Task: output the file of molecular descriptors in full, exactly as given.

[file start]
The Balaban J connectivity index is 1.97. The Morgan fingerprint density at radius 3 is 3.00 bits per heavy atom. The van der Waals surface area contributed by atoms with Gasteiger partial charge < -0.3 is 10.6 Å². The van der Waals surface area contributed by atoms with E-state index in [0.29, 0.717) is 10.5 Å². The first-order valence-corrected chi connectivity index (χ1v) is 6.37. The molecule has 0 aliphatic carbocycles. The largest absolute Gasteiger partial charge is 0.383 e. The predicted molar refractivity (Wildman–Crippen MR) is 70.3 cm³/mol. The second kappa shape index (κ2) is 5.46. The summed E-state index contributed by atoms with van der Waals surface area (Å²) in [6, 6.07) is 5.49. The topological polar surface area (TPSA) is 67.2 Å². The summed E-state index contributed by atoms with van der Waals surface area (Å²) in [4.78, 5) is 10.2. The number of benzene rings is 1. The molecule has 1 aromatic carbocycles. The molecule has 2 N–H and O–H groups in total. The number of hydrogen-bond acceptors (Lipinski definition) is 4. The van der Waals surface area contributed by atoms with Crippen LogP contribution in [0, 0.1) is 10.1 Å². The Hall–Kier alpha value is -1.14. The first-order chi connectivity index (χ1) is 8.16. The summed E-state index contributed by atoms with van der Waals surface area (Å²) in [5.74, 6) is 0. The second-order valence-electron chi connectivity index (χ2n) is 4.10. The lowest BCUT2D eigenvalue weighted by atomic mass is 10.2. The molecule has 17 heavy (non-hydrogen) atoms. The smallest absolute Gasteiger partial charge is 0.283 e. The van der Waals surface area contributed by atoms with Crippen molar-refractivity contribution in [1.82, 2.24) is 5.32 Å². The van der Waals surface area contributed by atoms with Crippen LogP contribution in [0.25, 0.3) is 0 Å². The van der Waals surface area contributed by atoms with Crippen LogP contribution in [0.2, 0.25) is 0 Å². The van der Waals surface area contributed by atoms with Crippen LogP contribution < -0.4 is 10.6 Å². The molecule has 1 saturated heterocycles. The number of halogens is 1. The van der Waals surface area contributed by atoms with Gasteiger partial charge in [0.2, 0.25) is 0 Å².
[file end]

The Balaban J connectivity index is 1.97. The Morgan fingerprint density at radius 3 is 3.00 bits per heavy atom. The van der Waals surface area contributed by atoms with Gasteiger partial charge < -0.3 is 10.6 Å². The van der Waals surface area contributed by atoms with E-state index in [0.29, 0.717) is 10.5 Å². The first-order valence-corrected chi connectivity index (χ1v) is 6.37. The molecule has 0 aliphatic carbocycles. The largest absolute Gasteiger partial charge is 0.383 e. The predicted molar refractivity (Wildman–Crippen MR) is 70.3 cm³/mol. The second kappa shape index (κ2) is 5.46. The summed E-state index contributed by atoms with van der Waals surface area (Å²) in [6, 6.07) is 5.49. The topological polar surface area (TPSA) is 67.2 Å². The summed E-state index contributed by atoms with van der Waals surface area (Å²) in [4.78, 5) is 10.2. The number of benzene rings is 1. The molecule has 1 aromatic carbocycles. The molecule has 2 N–H and O–H groups in total. The number of hydrogen-bond acceptors (Lipinski definition) is 4. The van der Waals surface area contributed by atoms with Crippen LogP contribution in [0, 0.1) is 10.1 Å². The Hall–Kier alpha value is -1.14. The first-order chi connectivity index (χ1) is 8.16. The summed E-state index contributed by atoms with van der Waals surface area (Å²) in [5.74, 6) is 0. The second-order valence-electron chi connectivity index (χ2n) is 4.10. The lowest BCUT2D eigenvalue weighted by atomic mass is 10.2. The molecule has 17 heavy (non-hydrogen) atoms. The smallest absolute Gasteiger partial charge is 0.283 e. The van der Waals surface area contributed by atoms with Crippen molar-refractivity contribution in [1.82, 2.24) is 5.32 Å². The van der Waals surface area contributed by atoms with Crippen LogP contribution in [0.25, 0.3) is 0 Å². The van der Waals surface area contributed by atoms with Crippen LogP contribution in [0.2, 0.25) is 0 Å². The van der Waals surface area contributed by atoms with Crippen LogP contribution < -0.4 is 10.6 Å². The molecule has 1 saturated heterocycles. The number of halogens is 1. The van der Waals surface area contributed by atoms with Gasteiger partial charge in [0.2, 0.25) is 0 Å².